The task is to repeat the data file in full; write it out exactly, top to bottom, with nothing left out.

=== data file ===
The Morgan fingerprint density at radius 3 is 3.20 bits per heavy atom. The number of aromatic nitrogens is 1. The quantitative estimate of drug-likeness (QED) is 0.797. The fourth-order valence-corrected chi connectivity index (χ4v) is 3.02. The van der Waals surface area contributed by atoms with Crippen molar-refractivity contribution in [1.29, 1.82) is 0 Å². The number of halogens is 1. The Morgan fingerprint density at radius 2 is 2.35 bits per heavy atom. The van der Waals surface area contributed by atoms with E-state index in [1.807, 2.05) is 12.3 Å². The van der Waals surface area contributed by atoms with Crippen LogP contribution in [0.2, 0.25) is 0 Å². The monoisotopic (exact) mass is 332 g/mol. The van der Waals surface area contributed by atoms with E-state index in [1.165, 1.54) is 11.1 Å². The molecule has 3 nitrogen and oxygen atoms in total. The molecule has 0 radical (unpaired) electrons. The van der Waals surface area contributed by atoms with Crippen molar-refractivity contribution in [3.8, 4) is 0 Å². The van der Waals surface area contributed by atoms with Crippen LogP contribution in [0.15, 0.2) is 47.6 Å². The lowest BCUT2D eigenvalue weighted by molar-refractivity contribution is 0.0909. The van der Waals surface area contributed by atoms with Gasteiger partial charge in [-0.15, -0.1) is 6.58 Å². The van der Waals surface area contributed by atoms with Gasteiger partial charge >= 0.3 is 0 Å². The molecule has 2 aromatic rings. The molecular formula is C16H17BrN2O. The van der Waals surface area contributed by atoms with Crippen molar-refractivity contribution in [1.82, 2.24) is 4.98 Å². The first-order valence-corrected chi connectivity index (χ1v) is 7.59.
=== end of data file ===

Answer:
The Morgan fingerprint density at radius 3 is 3.20 bits per heavy atom. The number of aromatic nitrogens is 1. The quantitative estimate of drug-likeness (QED) is 0.797. The fourth-order valence-corrected chi connectivity index (χ4v) is 3.02. The van der Waals surface area contributed by atoms with Crippen molar-refractivity contribution in [1.29, 1.82) is 0 Å². The number of halogens is 1. The Morgan fingerprint density at radius 2 is 2.35 bits per heavy atom. The van der Waals surface area contributed by atoms with E-state index in [1.807, 2.05) is 12.3 Å². The van der Waals surface area contributed by atoms with Crippen LogP contribution in [0.2, 0.25) is 0 Å². The monoisotopic (exact) mass is 332 g/mol. The van der Waals surface area contributed by atoms with E-state index in [1.165, 1.54) is 11.1 Å². The molecule has 3 nitrogen and oxygen atoms in total. The molecule has 0 radical (unpaired) electrons. The van der Waals surface area contributed by atoms with Crippen molar-refractivity contribution in [3.8, 4) is 0 Å². The van der Waals surface area contributed by atoms with Crippen LogP contribution in [0.15, 0.2) is 47.6 Å². The lowest BCUT2D eigenvalue weighted by molar-refractivity contribution is 0.0909. The van der Waals surface area contributed by atoms with Gasteiger partial charge in [-0.15, -0.1) is 6.58 Å². The van der Waals surface area contributed by atoms with Gasteiger partial charge >= 0.3 is 0 Å². The molecule has 2 aromatic rings. The molecular formula is C16H17BrN2O. The van der Waals surface area contributed by atoms with Crippen molar-refractivity contribution in [1.82, 2.24) is 4.98 Å². The first-order valence-corrected chi connectivity index (χ1v) is 7.59.